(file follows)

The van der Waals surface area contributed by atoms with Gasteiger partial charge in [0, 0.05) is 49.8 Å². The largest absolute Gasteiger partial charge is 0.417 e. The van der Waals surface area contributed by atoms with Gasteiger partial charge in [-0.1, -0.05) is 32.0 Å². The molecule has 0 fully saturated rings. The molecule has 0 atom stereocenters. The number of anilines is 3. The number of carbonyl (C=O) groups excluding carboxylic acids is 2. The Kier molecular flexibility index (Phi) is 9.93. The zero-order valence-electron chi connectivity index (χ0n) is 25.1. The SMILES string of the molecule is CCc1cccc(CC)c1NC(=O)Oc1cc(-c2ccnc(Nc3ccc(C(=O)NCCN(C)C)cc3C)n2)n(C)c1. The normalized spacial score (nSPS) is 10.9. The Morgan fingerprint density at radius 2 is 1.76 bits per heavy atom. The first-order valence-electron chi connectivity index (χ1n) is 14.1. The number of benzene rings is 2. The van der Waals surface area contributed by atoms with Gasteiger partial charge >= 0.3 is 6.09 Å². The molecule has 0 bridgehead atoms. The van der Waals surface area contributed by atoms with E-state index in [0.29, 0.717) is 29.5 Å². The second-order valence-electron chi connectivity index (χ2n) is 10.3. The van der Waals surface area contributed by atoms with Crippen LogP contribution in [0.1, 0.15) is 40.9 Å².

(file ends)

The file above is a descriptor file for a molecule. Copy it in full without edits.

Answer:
The van der Waals surface area contributed by atoms with Gasteiger partial charge in [0, 0.05) is 49.8 Å². The largest absolute Gasteiger partial charge is 0.417 e. The van der Waals surface area contributed by atoms with Gasteiger partial charge in [-0.1, -0.05) is 32.0 Å². The molecule has 0 fully saturated rings. The molecule has 0 atom stereocenters. The number of anilines is 3. The number of carbonyl (C=O) groups excluding carboxylic acids is 2. The Kier molecular flexibility index (Phi) is 9.93. The zero-order valence-electron chi connectivity index (χ0n) is 25.1. The SMILES string of the molecule is CCc1cccc(CC)c1NC(=O)Oc1cc(-c2ccnc(Nc3ccc(C(=O)NCCN(C)C)cc3C)n2)n(C)c1. The normalized spacial score (nSPS) is 10.9. The Morgan fingerprint density at radius 2 is 1.76 bits per heavy atom. The first-order valence-electron chi connectivity index (χ1n) is 14.1. The number of benzene rings is 2. The van der Waals surface area contributed by atoms with Gasteiger partial charge >= 0.3 is 6.09 Å². The molecule has 0 bridgehead atoms. The van der Waals surface area contributed by atoms with E-state index in [0.29, 0.717) is 29.5 Å². The second-order valence-electron chi connectivity index (χ2n) is 10.3. The van der Waals surface area contributed by atoms with Crippen LogP contribution in [0.1, 0.15) is 40.9 Å².